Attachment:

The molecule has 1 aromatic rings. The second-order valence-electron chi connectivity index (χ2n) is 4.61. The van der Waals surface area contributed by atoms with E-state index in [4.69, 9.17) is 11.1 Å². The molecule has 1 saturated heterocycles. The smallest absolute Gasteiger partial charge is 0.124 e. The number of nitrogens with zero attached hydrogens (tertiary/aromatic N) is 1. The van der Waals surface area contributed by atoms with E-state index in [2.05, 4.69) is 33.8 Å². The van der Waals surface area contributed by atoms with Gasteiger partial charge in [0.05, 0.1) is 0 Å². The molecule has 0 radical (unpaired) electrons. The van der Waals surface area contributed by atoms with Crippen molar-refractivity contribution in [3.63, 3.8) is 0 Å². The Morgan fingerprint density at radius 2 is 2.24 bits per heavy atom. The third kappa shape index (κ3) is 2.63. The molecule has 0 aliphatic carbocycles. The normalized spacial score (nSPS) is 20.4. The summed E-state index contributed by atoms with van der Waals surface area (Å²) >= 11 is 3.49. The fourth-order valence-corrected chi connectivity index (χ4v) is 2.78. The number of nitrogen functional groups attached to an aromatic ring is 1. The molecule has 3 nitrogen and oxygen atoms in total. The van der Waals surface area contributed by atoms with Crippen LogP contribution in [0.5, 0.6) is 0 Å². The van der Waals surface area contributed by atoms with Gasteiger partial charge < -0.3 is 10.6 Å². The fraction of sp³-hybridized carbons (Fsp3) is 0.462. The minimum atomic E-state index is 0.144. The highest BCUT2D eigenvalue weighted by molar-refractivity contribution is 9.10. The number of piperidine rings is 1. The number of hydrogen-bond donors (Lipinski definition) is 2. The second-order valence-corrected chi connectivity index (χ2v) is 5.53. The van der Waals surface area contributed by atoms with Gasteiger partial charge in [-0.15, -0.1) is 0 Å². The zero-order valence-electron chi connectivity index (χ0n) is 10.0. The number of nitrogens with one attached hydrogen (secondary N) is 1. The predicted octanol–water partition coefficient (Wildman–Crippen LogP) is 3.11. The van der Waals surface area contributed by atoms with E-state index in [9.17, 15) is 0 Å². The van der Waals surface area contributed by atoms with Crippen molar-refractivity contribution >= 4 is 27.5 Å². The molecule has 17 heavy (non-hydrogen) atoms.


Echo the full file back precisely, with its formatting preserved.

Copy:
The molecule has 1 aromatic rings. The second-order valence-electron chi connectivity index (χ2n) is 4.61. The van der Waals surface area contributed by atoms with E-state index in [4.69, 9.17) is 11.1 Å². The molecule has 1 saturated heterocycles. The smallest absolute Gasteiger partial charge is 0.124 e. The number of nitrogens with zero attached hydrogens (tertiary/aromatic N) is 1. The van der Waals surface area contributed by atoms with E-state index in [2.05, 4.69) is 33.8 Å². The van der Waals surface area contributed by atoms with Gasteiger partial charge in [0.05, 0.1) is 0 Å². The molecule has 0 radical (unpaired) electrons. The van der Waals surface area contributed by atoms with Crippen molar-refractivity contribution in [3.63, 3.8) is 0 Å². The Morgan fingerprint density at radius 2 is 2.24 bits per heavy atom. The third kappa shape index (κ3) is 2.63. The molecule has 0 aliphatic carbocycles. The normalized spacial score (nSPS) is 20.4. The summed E-state index contributed by atoms with van der Waals surface area (Å²) >= 11 is 3.49. The fourth-order valence-corrected chi connectivity index (χ4v) is 2.78. The number of nitrogen functional groups attached to an aromatic ring is 1. The molecule has 3 nitrogen and oxygen atoms in total. The van der Waals surface area contributed by atoms with Crippen LogP contribution in [0.5, 0.6) is 0 Å². The van der Waals surface area contributed by atoms with Gasteiger partial charge < -0.3 is 10.6 Å². The fraction of sp³-hybridized carbons (Fsp3) is 0.462. The minimum atomic E-state index is 0.144. The highest BCUT2D eigenvalue weighted by molar-refractivity contribution is 9.10. The number of piperidine rings is 1. The number of hydrogen-bond donors (Lipinski definition) is 2. The second-order valence-corrected chi connectivity index (χ2v) is 5.53. The van der Waals surface area contributed by atoms with Gasteiger partial charge in [-0.15, -0.1) is 0 Å². The zero-order valence-electron chi connectivity index (χ0n) is 10.0. The number of nitrogens with one attached hydrogen (secondary N) is 1. The predicted octanol–water partition coefficient (Wildman–Crippen LogP) is 3.11. The van der Waals surface area contributed by atoms with E-state index in [9.17, 15) is 0 Å². The van der Waals surface area contributed by atoms with Crippen molar-refractivity contribution >= 4 is 27.5 Å². The molecule has 17 heavy (non-hydrogen) atoms.